With many financial journalists attracted to working in Mumbai, India's financial capital, Reuters is finding it increasingly difficult to retain its staff.
Reuters' Bangalore operation is only one example of a broader trend in outsourcing by media organisations.
Many American newspapers, facing severe cost pressures, are looking to outsource many of their key functions to India.
Recent moves have included:
* Columbus Dispatch : Ohio newspaper outsourced 90 jobs in advertising design to Affinity Express in Pune, India
* Dallas Morning News : IT computer support outsourced to India
* Knight Ridder Group : Considered outsourcing its copy editing to India in 2006, before being taken over by McClatchy
According to the World Association of Newspapers, the trend is gathering strength.
In a report published last year, the organisation said that "whatever the risks and benefits, outsourcing is here to stay".
"The newspaper industry has only taken tentative steps into outsourcing what was once considered core competencies such as editorial, advertising, and circulation. But the trend is gaining momentum," it added.
And the BBC too
And it is not just newspapers that are taking advantage of the cost savings of outsourcing to India.
The BBC recently announced that it would save £20m by outsourcing its payroll and expenses services to Xansa, based in Madras, India, although customer support would still be based in the UK.
Savings will go towards the BBC's target of releasing £355m of savings to invest in programmes and services.
"The BBC is taking advantage of the significant savings of globalisation while maintaining the benefits of more local customer support," the corporation said.
Have you been personally affected by globalisation?
Have you lost your job? Are you now a global worker who has moved abroad? Or has your lifestyle been transformed by the new opportunities in the global economy?
Story from BBC NEWS:
Tagging 'takes off for web users'
As more and more people put their own content online, they are also being invited to tag it with descriptive keywords to help organise their data.
According to the Pew Internet and American Life Project, the trend in tagging is growing among US web users.
It found that over a quarter of online Americans - 28% - had tagged content such as a photo, news story or blog.
The business of intelligently tagging content is seen as a crucial element for a next-stage, so-called "semantic web".
But for users of social networking sites it is just an obvious tool to navigate around the sites they visit.
Tagging is the process of creating labels for online content. Somebody creating an account on a site such as Flickr is invited to upload photos and then apply labels to the pictures that make sense to them - for instance, labelling a picture of the sun going down as "sunset".
Tagging allows social groups to form around similarities of interests and points of view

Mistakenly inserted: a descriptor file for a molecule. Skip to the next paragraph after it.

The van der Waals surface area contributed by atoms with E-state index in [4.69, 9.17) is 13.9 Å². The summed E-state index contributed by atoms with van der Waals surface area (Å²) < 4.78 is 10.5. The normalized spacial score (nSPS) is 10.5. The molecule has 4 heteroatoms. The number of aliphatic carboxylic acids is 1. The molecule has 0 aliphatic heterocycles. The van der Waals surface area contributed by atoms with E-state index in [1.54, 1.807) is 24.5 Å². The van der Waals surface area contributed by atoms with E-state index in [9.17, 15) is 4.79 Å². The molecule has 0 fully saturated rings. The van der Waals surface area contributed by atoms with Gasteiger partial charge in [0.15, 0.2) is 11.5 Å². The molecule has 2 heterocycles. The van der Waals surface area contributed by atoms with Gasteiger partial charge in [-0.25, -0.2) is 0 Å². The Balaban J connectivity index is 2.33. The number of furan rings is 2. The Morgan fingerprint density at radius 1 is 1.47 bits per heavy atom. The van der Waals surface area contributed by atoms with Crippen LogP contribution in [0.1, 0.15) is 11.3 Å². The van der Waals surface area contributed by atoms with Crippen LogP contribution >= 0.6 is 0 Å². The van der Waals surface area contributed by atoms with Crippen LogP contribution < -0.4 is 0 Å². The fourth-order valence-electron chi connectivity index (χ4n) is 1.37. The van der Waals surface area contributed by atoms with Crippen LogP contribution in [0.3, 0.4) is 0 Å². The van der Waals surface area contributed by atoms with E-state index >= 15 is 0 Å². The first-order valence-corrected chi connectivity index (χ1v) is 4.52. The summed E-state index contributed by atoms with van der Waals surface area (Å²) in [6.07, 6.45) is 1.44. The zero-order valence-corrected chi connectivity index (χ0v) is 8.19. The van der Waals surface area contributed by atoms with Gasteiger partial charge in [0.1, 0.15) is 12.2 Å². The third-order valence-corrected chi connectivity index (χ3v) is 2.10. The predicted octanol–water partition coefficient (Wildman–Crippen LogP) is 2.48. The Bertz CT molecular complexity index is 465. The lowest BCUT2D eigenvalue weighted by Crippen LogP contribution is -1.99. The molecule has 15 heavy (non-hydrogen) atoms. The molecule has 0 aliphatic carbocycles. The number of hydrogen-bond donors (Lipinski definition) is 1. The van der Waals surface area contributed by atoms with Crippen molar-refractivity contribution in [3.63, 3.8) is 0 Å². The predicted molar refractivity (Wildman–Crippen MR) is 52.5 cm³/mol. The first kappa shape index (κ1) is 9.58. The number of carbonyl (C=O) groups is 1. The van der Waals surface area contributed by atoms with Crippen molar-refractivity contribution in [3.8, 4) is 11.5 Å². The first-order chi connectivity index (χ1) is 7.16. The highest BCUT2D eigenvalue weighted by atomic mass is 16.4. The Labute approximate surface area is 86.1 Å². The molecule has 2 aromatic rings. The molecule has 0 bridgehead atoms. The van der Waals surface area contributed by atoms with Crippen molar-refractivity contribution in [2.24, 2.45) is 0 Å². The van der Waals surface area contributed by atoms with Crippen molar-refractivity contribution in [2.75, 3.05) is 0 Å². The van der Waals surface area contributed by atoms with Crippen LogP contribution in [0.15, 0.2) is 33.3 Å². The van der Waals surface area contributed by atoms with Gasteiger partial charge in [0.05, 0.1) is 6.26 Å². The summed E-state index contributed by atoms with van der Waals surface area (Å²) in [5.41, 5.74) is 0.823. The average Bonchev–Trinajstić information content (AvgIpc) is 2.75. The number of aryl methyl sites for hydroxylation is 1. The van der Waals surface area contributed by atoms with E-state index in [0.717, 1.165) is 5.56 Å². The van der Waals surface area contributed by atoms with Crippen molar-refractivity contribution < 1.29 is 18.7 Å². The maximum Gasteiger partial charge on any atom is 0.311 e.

David Weinberger, Harvard's Berkman Center for Internet and Society
Once the labels are applied, anyone entering the term "sunset" into Flickr's search will find the photo and any other pictures with the tag.
In this way, tagging makes it easier to organise information for all the users of a site and this social dimension means tagging is becoming a hallmark of the so-called web 2.0 - the social networking element to the net that encourages sharing and collaboration.
Tagging comes in many forms. Google's tagging feature is called "bookmark", while other sites offer the ability to label content so effortlessly that people may not be aware they are doing it.
David Weinberger, a fellow at Harvard's Berkman Center for Internet and Society and a prominent blogger, told Pew that tagging was becoming increasingly important for the web.
Mr Weinberger makes the case for tagging in his book Everything is Miscellaneous: The Power of the New Digital Disorder.
This new way of organising information in the digital age, he argues, is a classic example of how the web is enabling the bottom-up building of categories rather than having such things imposed on users.
"Tagging lets us organise the vastness of the web, and even our e-mail, as Gmail has shown, using the categories that matter to us as individuals," he said.
Some have criticised tagging as being too imprecise or ambiguous but Mr Weinberger is not concerned that one person may tag, say, a Stephen King story as "horror" while someone else calls it "ghost story".
"Tagging allows social groups to form around similarities of interests and points of view. If you're using the same tags as I do, we probably share some deep commonalities," he told Pew Internet.
Data from web-tracking firm Hitwise shows that tagging sites such as Flickr and del.icio.us - a bookmarking site that lets users tag websites with descriptive terms - are gaining popularity as people become more aware of them.
Story from BBC NEWS:
Published: 2007/02/01 09:42:52 GMT